Geordie is a regional nickname for a person from Tyneside, a region of the north east of England, or the name of the English-language dialect spoken by its inhabitants. Depending on who is using it, the catchment area for the term ‘Geordie’ can be as large as the whole of north east England, or as small as the city of Newcastle upon Tyne.
In most aspects Geordie speech is a direct continuation and development of the language spoken by the Anglo-Saxon settlers of this region. Initially mercenaries employed by the ancient Brythons to fight the Pictish invaders after the end of Roman rule in Britannia in the 5th century, the Angles, Saxons and Jutes who thus arrived became, over time, ascendant politically and – through population transfer from tribal homelands in northern Europe – culturally over the native British. The Anglo-Saxon kingdoms that emerged during the Dark Ages spoke largely mutually-intelligible varieties of what we now call Old English, each varying somewhat in phonology, morphology, syntax and lexicon. This Anglo-Saxon influence on Geordie can be seen today, to the extent that poems by the Anglo-Saxon scholar the Venerable Bede translates more successfully into Geordie than into modern day English. Thus, in northern England, dominated by the kingdom of Northumbria, was found a distinct Northumbrian Old English dialect.
Phonetically, Geordie consonants generally follow those of Received Pronunciation. Some phonological characteristics specific to Geordie are listed as follows:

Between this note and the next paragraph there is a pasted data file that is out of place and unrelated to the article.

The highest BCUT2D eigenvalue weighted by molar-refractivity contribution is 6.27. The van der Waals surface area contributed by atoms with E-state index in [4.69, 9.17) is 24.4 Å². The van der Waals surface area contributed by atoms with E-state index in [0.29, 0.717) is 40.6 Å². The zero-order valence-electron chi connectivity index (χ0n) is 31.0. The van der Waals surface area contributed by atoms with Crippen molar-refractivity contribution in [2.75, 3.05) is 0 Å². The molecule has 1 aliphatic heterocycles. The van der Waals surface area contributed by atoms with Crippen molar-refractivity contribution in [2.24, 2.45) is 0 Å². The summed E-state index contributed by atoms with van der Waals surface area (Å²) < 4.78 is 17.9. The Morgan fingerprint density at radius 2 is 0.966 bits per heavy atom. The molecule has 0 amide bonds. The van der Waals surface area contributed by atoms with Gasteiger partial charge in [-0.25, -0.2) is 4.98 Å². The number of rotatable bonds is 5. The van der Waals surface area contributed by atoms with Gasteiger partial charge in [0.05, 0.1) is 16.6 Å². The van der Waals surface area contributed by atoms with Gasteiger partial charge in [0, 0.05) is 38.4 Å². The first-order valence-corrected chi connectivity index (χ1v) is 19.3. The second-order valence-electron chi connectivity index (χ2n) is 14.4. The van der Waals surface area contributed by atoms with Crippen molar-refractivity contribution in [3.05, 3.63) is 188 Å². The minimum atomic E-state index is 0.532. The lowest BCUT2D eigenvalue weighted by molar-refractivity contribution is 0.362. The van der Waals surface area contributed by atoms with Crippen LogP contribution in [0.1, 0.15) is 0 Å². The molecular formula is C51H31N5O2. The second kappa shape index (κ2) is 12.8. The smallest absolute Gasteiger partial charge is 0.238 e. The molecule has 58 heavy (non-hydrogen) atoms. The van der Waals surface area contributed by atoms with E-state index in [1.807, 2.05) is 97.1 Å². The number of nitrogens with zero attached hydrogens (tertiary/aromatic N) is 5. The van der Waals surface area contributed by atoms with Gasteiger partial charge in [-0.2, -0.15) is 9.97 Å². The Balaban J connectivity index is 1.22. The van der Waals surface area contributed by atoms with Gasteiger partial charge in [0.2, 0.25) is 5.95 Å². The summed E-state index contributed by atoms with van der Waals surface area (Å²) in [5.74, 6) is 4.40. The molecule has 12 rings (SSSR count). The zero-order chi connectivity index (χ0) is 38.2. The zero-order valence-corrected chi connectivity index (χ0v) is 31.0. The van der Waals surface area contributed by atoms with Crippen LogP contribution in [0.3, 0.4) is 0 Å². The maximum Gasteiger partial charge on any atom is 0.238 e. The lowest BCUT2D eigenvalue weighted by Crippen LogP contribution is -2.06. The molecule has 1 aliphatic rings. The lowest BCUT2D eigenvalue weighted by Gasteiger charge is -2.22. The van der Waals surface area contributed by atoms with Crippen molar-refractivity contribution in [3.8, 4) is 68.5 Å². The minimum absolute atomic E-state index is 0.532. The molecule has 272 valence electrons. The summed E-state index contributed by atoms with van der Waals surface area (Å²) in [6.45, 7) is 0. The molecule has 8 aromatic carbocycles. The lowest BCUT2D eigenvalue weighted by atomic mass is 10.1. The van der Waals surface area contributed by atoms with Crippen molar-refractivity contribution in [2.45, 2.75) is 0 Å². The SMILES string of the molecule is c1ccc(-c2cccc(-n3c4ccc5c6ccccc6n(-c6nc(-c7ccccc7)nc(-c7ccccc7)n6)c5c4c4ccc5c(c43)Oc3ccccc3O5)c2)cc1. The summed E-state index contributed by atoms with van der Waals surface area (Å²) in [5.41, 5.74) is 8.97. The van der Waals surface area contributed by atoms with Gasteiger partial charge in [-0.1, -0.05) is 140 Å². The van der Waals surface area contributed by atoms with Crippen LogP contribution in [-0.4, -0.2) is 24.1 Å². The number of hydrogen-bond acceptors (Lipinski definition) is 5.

– Geordie is non-rhotic, like most Anglo-English dialects. This means speakers do not pronounce /r/ unless it is followed by a vowel sound in that same phrase or prosodic unit. The rhotic sound (/r/) in Geordie is pronounced as [ɹ].
– Unusual for language, there is some differentiation in pronunciation in the Geordie dialect based upon the speaker’s sex. For example, English sound /aʊ/, pronounced generically in Geordie as [əʊ], may also have other, more specific pronunciations depending upon whether one is male or female. Males alone often pronounce the sound /aʊ/ as [uː], for example, the word house (/haʊs/) pronounced as [huːs]. Females, on the other hand, will often pronounce this sound as [eʉ], thus: [heʉs].
– /ɪŋ/ appearing in an unstressed final syllable of a word (such as in reading) is pronounced as [ən] (thus, reading is [ˈɹiːdən]).
– /ər/ appearing at the end of a word (such as in sugar) is pronounced as [a] (thus, sugar is [ˈʃʊga]).
– Yod-coalescence in both stressed and unstressed syllables (so that dew becomes [dʒuː]).
– T-glottalization, in which /t/ is replaced by [ʔ] before a syllabic nasal (e.g. button as [ˈbʊʔən]), in absolute final position (get as [gɛʔ]), and whenever the /t/ is intervocalic so long as the latter vowel is not stressed (pity as [ˈpɪʔi]).
– /æ/ specifically in the words had, have, has and having is pronounced as [ɛ].
– /ɛ/ specifically in words with the spelling “ea” (such as bread and deaf) may be pronounced as [iː].
– /əʊ/ specifically at the ends of words, with the spelling “ow” (such as in throw and follow) is pronounced as [a] in monosyllabic words and [ə] in polysyllabic words (thus, window as [ˈwɪndə]).